16 ` Task: Decision making tasks (peer interaction) Timing: Week 1, Week 6, & Week 10 Frequency of CF Statistical analysis: Repeated-measures of ANOVA Testing

17 ` Results Prompt: Week 10 > Week 6 > Week 1 Recast: Week 10 > Week 6 > Week 1 In Week 10: Prompt & Recast > Peer-only

18 The effectiveness of the intervention

19 ` Research Questions 1.Does corrective feedback embedded in task- based interaction improve L2 accuracy and fluency? 2.Does task-based interaction alone improve L2 accuracy and fluency? 19

20 ` Testing Task: Picture description tasks (Weeks 1 & 10) Grammatical accuracy Scoring: Overall accuracy (% of correct clauses) Fluency Scoring: Speech rates (words per minute) Statistical analysis: ANCOVAs 20

21 ` Results CF groups improved over time CF groups outperformed both PI-only and Control at posttest No significant difference between PI-prompt and PI-recast 21 Accuracy

22 ` Results CF groups and PI-only improved over time Those groups outperformed Control at posttest 22 Fluency


24 ` CF is a teachable strategy Learners do not talk about language forms unless they receive feedback from their classmates OR the task itself is designed so (e.g., consciousness-raising tasks) Recasts were easier to give: Doesnt conflict with teacher CF findings (e.g., Lyster & Ranta, 1997; Ellis et al., 2001) Peer CF as a Strategy (Effect)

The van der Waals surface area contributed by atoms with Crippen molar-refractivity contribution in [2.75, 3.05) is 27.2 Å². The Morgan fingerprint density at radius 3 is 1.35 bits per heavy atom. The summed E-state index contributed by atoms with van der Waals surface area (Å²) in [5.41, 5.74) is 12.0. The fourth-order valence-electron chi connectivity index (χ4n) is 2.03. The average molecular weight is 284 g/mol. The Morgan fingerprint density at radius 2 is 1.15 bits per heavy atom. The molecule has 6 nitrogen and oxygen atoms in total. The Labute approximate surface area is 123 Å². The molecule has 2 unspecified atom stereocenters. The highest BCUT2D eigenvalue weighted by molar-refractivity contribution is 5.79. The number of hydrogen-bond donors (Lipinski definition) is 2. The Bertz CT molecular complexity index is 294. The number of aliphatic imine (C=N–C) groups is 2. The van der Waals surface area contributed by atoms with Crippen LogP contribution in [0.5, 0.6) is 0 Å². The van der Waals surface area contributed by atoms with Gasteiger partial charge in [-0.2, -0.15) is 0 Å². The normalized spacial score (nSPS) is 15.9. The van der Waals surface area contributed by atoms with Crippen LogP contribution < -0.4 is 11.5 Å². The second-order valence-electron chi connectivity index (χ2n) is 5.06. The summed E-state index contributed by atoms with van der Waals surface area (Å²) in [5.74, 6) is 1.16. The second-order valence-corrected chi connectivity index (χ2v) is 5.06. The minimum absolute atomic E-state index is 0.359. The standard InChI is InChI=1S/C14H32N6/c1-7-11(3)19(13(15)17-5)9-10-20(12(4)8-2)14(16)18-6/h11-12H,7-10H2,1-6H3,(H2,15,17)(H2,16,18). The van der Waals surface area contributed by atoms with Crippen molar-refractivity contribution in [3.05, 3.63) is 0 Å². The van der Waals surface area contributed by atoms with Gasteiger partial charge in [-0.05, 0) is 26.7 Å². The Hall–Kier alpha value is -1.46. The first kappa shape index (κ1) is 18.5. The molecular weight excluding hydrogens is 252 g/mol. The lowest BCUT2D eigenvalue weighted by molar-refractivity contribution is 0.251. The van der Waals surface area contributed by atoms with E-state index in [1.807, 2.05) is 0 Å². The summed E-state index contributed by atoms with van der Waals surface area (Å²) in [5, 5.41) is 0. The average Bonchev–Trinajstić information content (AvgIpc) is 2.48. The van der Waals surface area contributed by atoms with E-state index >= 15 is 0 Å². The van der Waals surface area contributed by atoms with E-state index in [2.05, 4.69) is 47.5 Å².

25 ` Peer CF and L2 development (Effectiveness) CF training CF training contributed to accuracy development Task-based interaction + CF training Task-based interaction + CF training contributed to fluency development Peer CF didnt contribute to fluency development? CF embedded in communicative tasks facilitated grammatical development while maintaining fluency development No grammatical development in PI-only group Task-based interaction alone was insufficient for accuracy development 25

26 ` Conclusion In many foreign language classrooms, learners do not have the opportunity to engage in contextualized practice Task-based interaction provides transfer-appropriate practice In these contexts, teacher CF is often difficult to implement Transforming learners into CF providers is an effective pedagogical option However, for many FL learners, developing spontaneous production skills is more important than engaging in cognitive comparison (= form-orientation) The extent to which learners attention should be drawn to form depends on learning contexts (FL? Immersion?) 26

27 THANK YOU! Sato, M., & Ballinger, S. (in press). Raising language awareness in peer interaction: A cross-context, cross-method examination. Language Awareness 20(3-4). Sato, M., & Lyster, R. (in press). Corrective feedback and peer interaction for accuracy and fluency development: Monitoring, practice, and proceduralization. Studies in Second Language Acquisition 34(4).